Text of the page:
• 3. The Next Generation of Legal Service Delivery Proceeding to elicit requirements through rapid prototyping/ • That we are a leading, world-class international law firmwireframing was incredibly valuable. • The brand values of the firm, our people and culture • That we are forward-thinking and innovative • That we are experienced and trusted advisers in the sectors inCreating the Functional Specification which we operateOnce the prototyping exercise was completed, our next objectivewas to create a functional specification that provided a complete Designing by committee is always difficult because designblueprint of the site and how it was to be developed. The (and usability) is subjective. Each of us had a perspective on whatspecification covered: we wanted to see in the new site, and the early concepts produced were actually very close to the design that we settled on. That was a • Information architecture real credit to the creative designer. • Security and user permissions When talking to our lawyers and clients about the new • Navigational and functional components site, feedback has commonly centered on the simplicity of the • Administration and content management design and its ease of use. Our project team is proud of this • Content templates and features accomplishment, and we are very appreciative of the support we • Integration points received from our development partner during this process. The specification document was self-contained and allowedour project team (and the development team) to come together Agile Developmentand share a joint understanding of what we were building (and Like many Web development projects, we followed a mix ofnot building). waterfall and agile methodologies in different phases of the project. Working our way through the functional specification (all 170 We followed an agile methodology during development, producingpages of it) was the most time-consuming — and most important four sprints in relatively quick succession.— aspect of the project, and we had to get it right. We completed The first of the sprints was quite a large build (probably muchit in iterations, spending time on each of the key site areas, bigger than you would ordinarily see). Sprint one gave us theproviding feedback and then signing off on sections sequentially. website foundation, including:Once all sections were reviewed, the specification was signed offin its entirety. • The first series of content templates Although this was a time-consuming process, it was worth the • Various common panels and facetstime and effort invested. The document continues to be a reference • Basic content management and administrationpoint for us and a valuable aide-mémoire on the decision-making • Core functionality, such as user registration and multiplerationale during the early phase of the project. languages Sprint one was therefore the largest of the four, and otherProject Budget and Timeline aspects of the site depended on it.The specification document addressed two other important aspects Each subsequent sprint added additional (and richer) siteof the project — providing a mechanism that allowed us to: functionality. By the time we had completed the third sprint, we had a stable site in which we felt confident that we could • Detail the costs of project delivery more accurately commence the process of migrating content from the old system. • Project our timeline for completion When seeking our budgetary approval for the project, we had Testinga broad estimate because all of the details of the build had not yet It took time and attention to detail to review each of the sprintsbeen extracted. The specification process helps you form an idea from a functional and usability perspective. This is one of theof what is essential to include, the “nice-to-haves” and those areas areas where we used the Australia to London time zone differencethat can be excluded or delayed until a later phase. to our advantage — we reviewed work during London business We also started to have a much clearer view of key project hours and handed things over to Sydney, and updates were readymilestones and when we would need to line up resources to for us the following morning. Although routine morning callssupport the review of development sprints, content migration and were sometimes onerous, this aspect of the project worked well,user testing. allowing us to move at a good pace and stay on track with other day-to-day tasks. As with the functional specification, the more time you canCreative Design invest in testing, the better your system will be.One of the most exciting parts of the project was seeing the We tested across platforms and browsers, making sure the sitewebsite come to life through the creative design process. We behaved well with IE, Safari, Firefox and Google Chrome. Lookingwanted to convey to our audience: back, getting functions and features to operate under IE was
  • 4. The Next Generation of Legal Service Deliveryconsistently more difficult than in the other browsers. We had to those around user validation, security and permissions.make aspects of the site backward-compatible (e.g., video), where Over one weekend in January, we brought the old elexicawe built to support HTML5 and provided backward compatibility system down and began the process of switching to the newwith Flash for older browsers. platform. When we had finished on Sunday evening, DNS records Overall, we invested hundreds of hours in testing the various had been updated to point to the new site and, as far as the outsidesprints and giving meticulous (some might say overly meticulous) world was concerned, we were “live.”feedback to the development team. Our attention to detail, The following Monday, we triggered over 11,000 emailthorough testing and feedback paid off however, as we anticipated messages from the Sitecore CMS, inviting our elexica subscribers tomany problems early, dealing with them weeks before we were revalidate their accounts on the next-generation platform. It was ascheduled to go live. rather stressful day, but certainly satisfying!Content and User Migration Was the Project a Success?A significant part of the project involved the automated migration Since launching the next-generation platform, feedback fromof around 7,000 articles and newsletters, and the manual migration our clients and contacts (as well as lawyers internally) hasof microsites, training resources and video podcasts. We formed the been positive. The features that have resonated most with ourview that we could automate the migration of routine resources, subscribers are:and that it was worth the time and effort to rebuild the morespecialized areas. • The ability to operate the site in a choice of eight languages, We had previously been using a number of different video including Chinese and Japanesehosting providers (a different provider for the online training videosand another for the weekly video podcasts that were integrated • Personalization and user preferences, allowing subscribers to with iTunes). As part of the rebuild, we wanted to standardize how tailor the content they view and the alerts they receiveour videos were managed (moving to MP4 from WMV), and wewanted to manage the assets in one place. • Visual (map-based) navigation and report builders to improve We had to completely rebuild and upload content for our content access and report creationsubscription-based online services. This required an extreme attentionto detail because clients pay for the service and rely on the information • Complete mobile compatibility, allowing the site to be viewed contained in the services to inform management decisions. across platforms and on many mobile devices, including iPad, Agreeing to a process and then migrating the 20,000+ elexica iPhone and Androidsubscribers was a logistical exercise in itself. Our objective was tomake it easy for our clients and contacts to seamlessly revalidate Twelve weeks in, we have 8,000 active users on the system.their elexica accounts in the new system (hopefully in one click, Eighty-five percent of subscribers are taking the time to build theirwith minimal additional details required). We culled our subscriber personal profiles, the majority electing for a weekly digest and thedatabase prior to migrating user accounts, ensuring that invalid delivery of breaking news items.email addresses (accounts where we had bounce-backs) were We have been able to retire our old platform and feelexcluded. We also decided we would not automatically migrate an confident that the system we’ve built will provide a solid foundationelexica subscriber who had not logged in during the last two years. for at least the next five years. We have built the system in a veryOur user migration covered around 11,000 “active” users. modular way, which is important as we consider the development of the next round of subscription-based services. We’re proud of the project we delivered, which is a credit toPreparing To Launch our team internally and our development partner, BlueArc Group,In late November 2011, we made the decision to delay the launch who proved to be one of Australia’s leading digital agencies.for six weeks to allow for further testing and to upload as muchcontent as possible. At the time, this felt like an incredibly painful decision. With the What Would We Have Donebenefit of hindsight, it was absolutely the right decision to make. Not Differently?only did we have more time to test and migrate content, our internal Hindsight is always a wonderful thing, but there wasn’t too muchteam developed a deeper understanding of the content management we would change. We probably underestimated complexities in asystem. That six-week extension has since proven invaluable. few areas, such as: • Integration with our CRM system (InterAction) Launching the SiteWe “soft-launched” the system internally one week before the client • Multilanguage complications (especially how fonts were launch. This allowed us to check many of our processes, especially handled in the different browsers)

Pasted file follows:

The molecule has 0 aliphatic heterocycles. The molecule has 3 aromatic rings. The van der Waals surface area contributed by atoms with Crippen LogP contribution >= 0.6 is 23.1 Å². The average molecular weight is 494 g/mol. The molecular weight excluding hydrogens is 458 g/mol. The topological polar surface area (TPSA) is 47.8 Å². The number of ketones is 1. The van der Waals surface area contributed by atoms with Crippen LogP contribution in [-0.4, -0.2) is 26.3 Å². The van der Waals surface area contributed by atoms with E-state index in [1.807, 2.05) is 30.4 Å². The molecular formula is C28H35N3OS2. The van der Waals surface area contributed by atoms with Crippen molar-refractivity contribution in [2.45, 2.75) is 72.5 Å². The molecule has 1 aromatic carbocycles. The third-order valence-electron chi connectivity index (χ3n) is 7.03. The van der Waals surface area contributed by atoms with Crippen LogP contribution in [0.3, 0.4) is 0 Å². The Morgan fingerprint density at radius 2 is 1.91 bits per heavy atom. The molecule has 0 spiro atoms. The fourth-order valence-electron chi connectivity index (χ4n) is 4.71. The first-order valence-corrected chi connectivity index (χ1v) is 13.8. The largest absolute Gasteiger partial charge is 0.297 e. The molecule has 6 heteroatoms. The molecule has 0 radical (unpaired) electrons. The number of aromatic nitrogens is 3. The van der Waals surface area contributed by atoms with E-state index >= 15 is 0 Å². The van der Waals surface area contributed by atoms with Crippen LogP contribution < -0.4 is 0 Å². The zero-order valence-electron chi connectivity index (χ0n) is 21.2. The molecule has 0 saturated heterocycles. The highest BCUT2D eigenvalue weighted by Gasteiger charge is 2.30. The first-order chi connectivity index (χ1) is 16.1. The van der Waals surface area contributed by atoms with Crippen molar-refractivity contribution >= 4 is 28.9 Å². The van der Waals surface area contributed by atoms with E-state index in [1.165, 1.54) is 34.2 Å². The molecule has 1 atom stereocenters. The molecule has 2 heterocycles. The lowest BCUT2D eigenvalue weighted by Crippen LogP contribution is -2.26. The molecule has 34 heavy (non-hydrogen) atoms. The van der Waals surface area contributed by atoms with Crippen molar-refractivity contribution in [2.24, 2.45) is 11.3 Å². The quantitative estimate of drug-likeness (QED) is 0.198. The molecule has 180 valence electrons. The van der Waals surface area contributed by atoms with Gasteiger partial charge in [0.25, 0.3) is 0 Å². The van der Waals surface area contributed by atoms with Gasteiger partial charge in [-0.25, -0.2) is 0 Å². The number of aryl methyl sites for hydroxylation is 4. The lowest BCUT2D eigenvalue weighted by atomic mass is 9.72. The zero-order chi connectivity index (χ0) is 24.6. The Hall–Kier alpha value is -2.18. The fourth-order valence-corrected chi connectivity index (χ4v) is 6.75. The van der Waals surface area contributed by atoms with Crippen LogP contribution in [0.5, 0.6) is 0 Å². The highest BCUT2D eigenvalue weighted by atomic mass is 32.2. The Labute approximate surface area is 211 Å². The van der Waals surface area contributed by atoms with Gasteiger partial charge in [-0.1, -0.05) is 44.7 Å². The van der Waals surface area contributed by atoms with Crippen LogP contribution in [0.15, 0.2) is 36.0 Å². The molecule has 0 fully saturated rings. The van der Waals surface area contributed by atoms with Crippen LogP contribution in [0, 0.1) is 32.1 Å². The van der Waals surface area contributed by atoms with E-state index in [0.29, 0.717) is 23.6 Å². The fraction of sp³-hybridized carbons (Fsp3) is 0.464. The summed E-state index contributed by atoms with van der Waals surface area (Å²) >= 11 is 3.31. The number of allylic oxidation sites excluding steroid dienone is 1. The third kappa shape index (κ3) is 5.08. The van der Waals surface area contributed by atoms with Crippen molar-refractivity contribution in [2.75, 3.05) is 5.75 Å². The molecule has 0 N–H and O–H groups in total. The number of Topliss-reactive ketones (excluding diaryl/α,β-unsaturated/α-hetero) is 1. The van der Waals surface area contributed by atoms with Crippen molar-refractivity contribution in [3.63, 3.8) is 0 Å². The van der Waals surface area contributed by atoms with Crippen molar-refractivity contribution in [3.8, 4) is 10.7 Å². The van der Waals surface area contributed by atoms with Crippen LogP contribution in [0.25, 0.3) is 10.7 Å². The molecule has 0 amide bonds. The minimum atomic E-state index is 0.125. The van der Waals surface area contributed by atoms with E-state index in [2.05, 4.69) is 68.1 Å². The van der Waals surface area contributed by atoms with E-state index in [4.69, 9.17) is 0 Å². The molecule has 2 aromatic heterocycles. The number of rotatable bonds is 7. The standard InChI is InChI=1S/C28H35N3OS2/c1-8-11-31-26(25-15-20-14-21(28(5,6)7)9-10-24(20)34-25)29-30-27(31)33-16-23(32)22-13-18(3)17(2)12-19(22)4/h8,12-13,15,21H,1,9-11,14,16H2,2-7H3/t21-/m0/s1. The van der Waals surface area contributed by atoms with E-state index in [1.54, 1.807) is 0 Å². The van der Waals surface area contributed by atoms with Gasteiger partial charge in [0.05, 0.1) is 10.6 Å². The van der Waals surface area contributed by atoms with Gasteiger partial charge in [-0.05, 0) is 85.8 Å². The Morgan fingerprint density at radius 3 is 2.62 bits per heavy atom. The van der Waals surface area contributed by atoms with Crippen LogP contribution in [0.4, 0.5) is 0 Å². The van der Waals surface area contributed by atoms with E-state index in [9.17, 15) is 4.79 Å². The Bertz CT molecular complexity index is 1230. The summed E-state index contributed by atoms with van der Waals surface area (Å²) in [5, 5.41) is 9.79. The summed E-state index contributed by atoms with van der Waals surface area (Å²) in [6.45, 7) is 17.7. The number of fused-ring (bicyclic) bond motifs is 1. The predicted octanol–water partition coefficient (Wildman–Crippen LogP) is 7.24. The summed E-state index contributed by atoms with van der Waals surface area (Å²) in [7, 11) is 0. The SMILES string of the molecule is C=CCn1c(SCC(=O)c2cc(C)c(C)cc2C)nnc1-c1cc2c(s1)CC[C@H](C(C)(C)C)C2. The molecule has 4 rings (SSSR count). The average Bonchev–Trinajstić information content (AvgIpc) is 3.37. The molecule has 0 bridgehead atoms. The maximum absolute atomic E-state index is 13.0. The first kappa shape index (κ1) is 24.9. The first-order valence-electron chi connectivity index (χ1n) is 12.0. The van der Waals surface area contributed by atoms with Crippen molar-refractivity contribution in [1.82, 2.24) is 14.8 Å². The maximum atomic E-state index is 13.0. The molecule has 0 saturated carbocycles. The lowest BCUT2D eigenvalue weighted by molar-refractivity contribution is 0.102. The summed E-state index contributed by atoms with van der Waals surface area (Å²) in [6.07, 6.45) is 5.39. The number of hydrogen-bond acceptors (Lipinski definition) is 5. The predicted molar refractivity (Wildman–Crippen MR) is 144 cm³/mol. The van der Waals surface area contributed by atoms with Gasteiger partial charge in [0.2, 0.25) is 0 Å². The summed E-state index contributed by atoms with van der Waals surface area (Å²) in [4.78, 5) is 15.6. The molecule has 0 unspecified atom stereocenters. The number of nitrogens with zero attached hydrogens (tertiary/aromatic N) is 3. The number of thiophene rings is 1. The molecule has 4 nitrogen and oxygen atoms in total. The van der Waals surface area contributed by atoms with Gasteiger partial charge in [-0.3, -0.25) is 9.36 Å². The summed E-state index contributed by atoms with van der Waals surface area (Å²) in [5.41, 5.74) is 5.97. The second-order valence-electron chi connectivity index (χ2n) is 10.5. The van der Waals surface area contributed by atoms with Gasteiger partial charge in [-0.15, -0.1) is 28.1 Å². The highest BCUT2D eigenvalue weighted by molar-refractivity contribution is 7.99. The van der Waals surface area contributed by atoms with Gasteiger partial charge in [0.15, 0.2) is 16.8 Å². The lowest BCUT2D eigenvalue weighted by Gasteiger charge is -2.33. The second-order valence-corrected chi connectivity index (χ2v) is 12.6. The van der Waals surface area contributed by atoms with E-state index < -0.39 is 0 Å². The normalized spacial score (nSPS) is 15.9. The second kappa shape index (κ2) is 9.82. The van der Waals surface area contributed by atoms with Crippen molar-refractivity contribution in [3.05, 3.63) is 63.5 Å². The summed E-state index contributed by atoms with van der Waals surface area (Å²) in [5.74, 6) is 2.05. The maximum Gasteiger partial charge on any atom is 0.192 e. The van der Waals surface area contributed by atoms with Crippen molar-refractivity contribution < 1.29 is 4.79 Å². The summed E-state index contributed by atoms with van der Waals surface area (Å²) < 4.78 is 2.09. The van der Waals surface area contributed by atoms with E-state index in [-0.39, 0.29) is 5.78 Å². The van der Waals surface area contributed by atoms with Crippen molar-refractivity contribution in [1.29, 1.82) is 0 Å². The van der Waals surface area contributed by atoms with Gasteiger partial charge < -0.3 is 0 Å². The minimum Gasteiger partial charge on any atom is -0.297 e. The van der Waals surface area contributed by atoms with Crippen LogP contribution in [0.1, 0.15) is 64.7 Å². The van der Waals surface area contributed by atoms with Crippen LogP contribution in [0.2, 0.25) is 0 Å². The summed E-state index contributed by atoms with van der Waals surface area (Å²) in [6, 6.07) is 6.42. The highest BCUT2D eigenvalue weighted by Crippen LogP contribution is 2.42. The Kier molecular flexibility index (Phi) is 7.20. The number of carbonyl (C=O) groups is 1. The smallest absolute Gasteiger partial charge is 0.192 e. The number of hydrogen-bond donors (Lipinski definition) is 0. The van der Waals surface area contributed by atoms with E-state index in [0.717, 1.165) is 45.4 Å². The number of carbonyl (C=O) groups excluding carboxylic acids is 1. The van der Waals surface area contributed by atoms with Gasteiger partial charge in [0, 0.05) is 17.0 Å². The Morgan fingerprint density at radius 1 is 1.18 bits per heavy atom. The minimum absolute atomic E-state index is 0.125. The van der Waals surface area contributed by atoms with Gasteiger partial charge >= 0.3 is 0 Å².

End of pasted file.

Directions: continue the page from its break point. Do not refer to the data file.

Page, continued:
• 5. The Next Generation of Legal Service Delivery • Automated email alerts (i.e., the complexity of the business rules behind them and its overall implementation) • Video streaming We were fortunate to find solutions to tricky issues, andto have the time to test and work through scenarios on logicand business rules (especially where the CRM integration wasconcerned). One can always question whether we should have consultedour audience in more detail or asked more clients to be involved.Ultimately, I’m of the view that we struck a good balance, makingkey decisions confidently and seeking more specialized advice andfeedback when needed. Next-generation elexica is demonstrative of our firm’scommitment to remain at the forefront of legal service delivery.We are sure to see more firms creating innovative solutions as theyrespond to client demands to improve the quality and reduce thecost of the legal services being delivered. David Fitch is the Knowledge & Learning Director at Simmons & Simmons LLP. He is a recovering lawyer with an inquisitive (and sometimes disruptive) passion for technology. David has 10 years of experience at leading international law firms, developing and implementing knowledge systems andprocesses. He can be reached at david.fitch@simmons-simmons.com. peer This article was first published in ILTA’s June create innovative 2012 issue of Peer to Peer titled “Law2020®: Two topeer services reinvent Years and Counting” and is reprinted here with Yourself adapt to change permission. For more information about ILTA, visit the quarterly magazine of ilta their website at www.iltanet.org. ® Law2020nting June | 12 issue 2 voluMe 28 Cou Two Years and illustration by thomas boucher, all rights reserved